Ever since chef Jake Wood announced on social media that his last night cooking at Plates Neighborhood Kitchen would be November 27, his fans and the Raleigh restaurant community-at-large have wondered what he meant when he said he’d be “doing his own thing.” (Though the accompanying image of Wood dangling “pork spaghetti” in front of an open grill was a big tip-off.)
Wood, whom the INDY named a “chef to watch” in 2019, has slowly teased out details of the restaurant on social media, including a logo for Lawrence BBQ and tantalizing photos of juicy sliced brisket. Today, Wood announced that he will open Lawrence BBQ this summer in Boxyard RTP, a micro retail-and-dining space made from upcycled shipping containers located in the Research Triangle Park.
Lawrence BBQ’s menu will be anchored by pit-cooked, whole-hog pulled pork, but Wood will highlight other smoked proteins including brisket, ribs, sausage, poultry, and North Carolina seafood like broiled oysters. Those proteins will be smoked in an off-set smoker over seasoned oak and occasionally other woods such as pecan and hickory. A raw oyster selection and rotating seasonal selection of small and large plates will round out the menu.
At a friends and family preview event last November, Wood, along with his long-time sous chef Eddie Forbis (who will serve as Lawrence BBQ’s chef de cuisine), debuted a convincing Texas-style brisket—with a sticky-charred crust and rosy-tinged interior—alongside North Carolina pulled pork barbecue. There were also smoked North Carolina oysters topped with barbecue-chili butter and deep-fried saltines, a nod to the roasted oysters that became one of Wood’s signatures during his tenure at the now-shuttered 18 Seaboard.
As with his time as executive chef at Plates Neighborhood Restaurant, Wood will continue to uphold the sourcing ethos learned under 18 Seaboard’s Jason Smith by procuring ingredients from local farms and purveyors such as Cheshire Pork, Joyce Farms, and N.Sea. Oyster Co.
Though Wood is the first to point out that his most recent gigs as a fine-dining chef focused on tweezer-plated food, a love of barbecue is in his bones.
“Growing up, I always had a thing for fire. Any time we had family get-togethers they’d be cooking whole hogs, or barbecuing pigs, doing oyster roasts. It was very intriguing to me to see these older guys, my uncles and grandfather, doing stuff like that by an open fire,” Wood says. “I saw how it brought everyone together. Even as a kid I remember thinking, that’s so damn cool, man.”
Lawrence BBQ is named after Wood’s maternal grandfather, Allen Lawrence; it also shares a name with Wood’s infant son. Wood grew up in Apex, only a mile from his grandfather, who taught him to fish and butcher pigs. His grandmother Helen Lawrence helped Wood perfect family recipes for Lawrence BBQ’s menu, including her sweet potato casserole.
The family inspiration doesn’t stop there. Wood’s eight-year-old daughter, Breanna Leigh, will be responsible for creating a daily dessert under the guidance of a professional pastry chef. At the preview event, Bre’s Southern Bake of the Day featured a Gold Rush Apple Cobbler.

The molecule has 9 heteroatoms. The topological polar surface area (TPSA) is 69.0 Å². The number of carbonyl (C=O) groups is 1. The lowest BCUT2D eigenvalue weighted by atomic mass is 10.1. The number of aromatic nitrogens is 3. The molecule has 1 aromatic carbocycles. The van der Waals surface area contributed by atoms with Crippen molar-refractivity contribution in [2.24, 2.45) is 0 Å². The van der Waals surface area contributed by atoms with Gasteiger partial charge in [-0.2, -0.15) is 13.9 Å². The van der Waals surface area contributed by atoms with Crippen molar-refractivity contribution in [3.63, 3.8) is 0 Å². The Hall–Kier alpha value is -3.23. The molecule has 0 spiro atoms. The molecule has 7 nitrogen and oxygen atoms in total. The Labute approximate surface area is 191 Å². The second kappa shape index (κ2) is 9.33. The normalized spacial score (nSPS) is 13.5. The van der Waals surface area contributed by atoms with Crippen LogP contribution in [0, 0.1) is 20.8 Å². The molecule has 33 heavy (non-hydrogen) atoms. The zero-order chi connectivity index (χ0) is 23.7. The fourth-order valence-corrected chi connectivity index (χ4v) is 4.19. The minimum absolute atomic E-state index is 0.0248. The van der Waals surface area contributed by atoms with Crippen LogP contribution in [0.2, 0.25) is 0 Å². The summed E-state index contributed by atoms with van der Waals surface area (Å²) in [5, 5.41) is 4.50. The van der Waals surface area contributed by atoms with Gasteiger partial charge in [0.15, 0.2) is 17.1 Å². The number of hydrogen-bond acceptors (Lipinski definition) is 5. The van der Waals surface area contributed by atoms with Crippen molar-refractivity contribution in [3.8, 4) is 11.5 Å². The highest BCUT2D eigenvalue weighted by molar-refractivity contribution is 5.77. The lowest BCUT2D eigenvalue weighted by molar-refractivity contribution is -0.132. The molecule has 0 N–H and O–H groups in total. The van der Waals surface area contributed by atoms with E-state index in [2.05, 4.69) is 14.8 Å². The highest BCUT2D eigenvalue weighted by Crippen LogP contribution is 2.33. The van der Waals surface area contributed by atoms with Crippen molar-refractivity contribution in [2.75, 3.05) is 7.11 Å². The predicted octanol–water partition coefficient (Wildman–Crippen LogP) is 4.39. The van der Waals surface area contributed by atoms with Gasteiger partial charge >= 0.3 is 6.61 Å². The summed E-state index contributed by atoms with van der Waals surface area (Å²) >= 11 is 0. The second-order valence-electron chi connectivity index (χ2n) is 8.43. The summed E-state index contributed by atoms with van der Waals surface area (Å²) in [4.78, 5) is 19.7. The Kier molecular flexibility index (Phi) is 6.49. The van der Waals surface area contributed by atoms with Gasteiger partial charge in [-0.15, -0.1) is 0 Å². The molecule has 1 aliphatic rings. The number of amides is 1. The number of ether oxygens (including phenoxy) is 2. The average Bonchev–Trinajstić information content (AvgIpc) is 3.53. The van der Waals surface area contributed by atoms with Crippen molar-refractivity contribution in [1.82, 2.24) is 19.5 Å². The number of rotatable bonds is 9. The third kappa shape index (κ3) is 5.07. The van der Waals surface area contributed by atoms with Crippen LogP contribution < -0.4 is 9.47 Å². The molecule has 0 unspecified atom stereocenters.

With Lawrence BBQ, Wood hopes to foster a family-oriented workplace culture that stresses work-life balance; a goal in line with his vision as a leader and the lifestyle he wants for himself and his family.
“If you take care of your team first and foremost, everything else falls into place,” Wood says. “We’re there to take care of people, we’re there to produce the highest quality product we can. But if we’re not taking care of ourselves, both physically and mentally, you can’t do anything for anybody.”
It’s a big part of why signing on to Boxyard RTP felt like a good fit.
“It’ll be a little bit more manageable for our first restaurant. We’re going to be a young crew, managed young, owned by young folks. I think it’s better to start small.”
A community of other first-timers, as well as established like-minded business owners—Sean Lilly Wilson of Fullsteam Brewery among them—was also part of Boxyard RTP’s appeal. And getting to share barbecue as a communal dining experience with a wider audience speaks to Wood.
“It’s going to be a la carte style. We’re going to really push the communal, gathered dining,” Wood says. “So, the family-style tray where you get a pound of this meat, half a pound of this meat, it comes with sliced bread, pickles, you get a pint of this side, a pint of that side. I’m a huge fan. Those are some of my most favorite memories of meals—going to places like Lewis Barbecue and Swig & Swine.”
Lawrence BBQ is one of several barbecue places slated to open in the Triangle this year, among them Raleigh joints from pitmaster legends Sam Jones and Ed Mitchell; another from Picnic’s Wyatt Dickson; Friendship Barbecue from Jason Howard; and a brick-and-mortar location of Longleaf Swine in the Transfer Co. Food Hall.
Wood sees opening a barbecue restaurant outside of Raleigh as stepping out of his comfort zone, but also as a vital way to both bridge the gap between Durham and Raleigh and better serve RTP.
“There’s a big five-to-six-year plan for that area over there. I think once it’s all said and done it’s going to be popping. It’s going to be unlike anything we could’ve imagined for RTP.”
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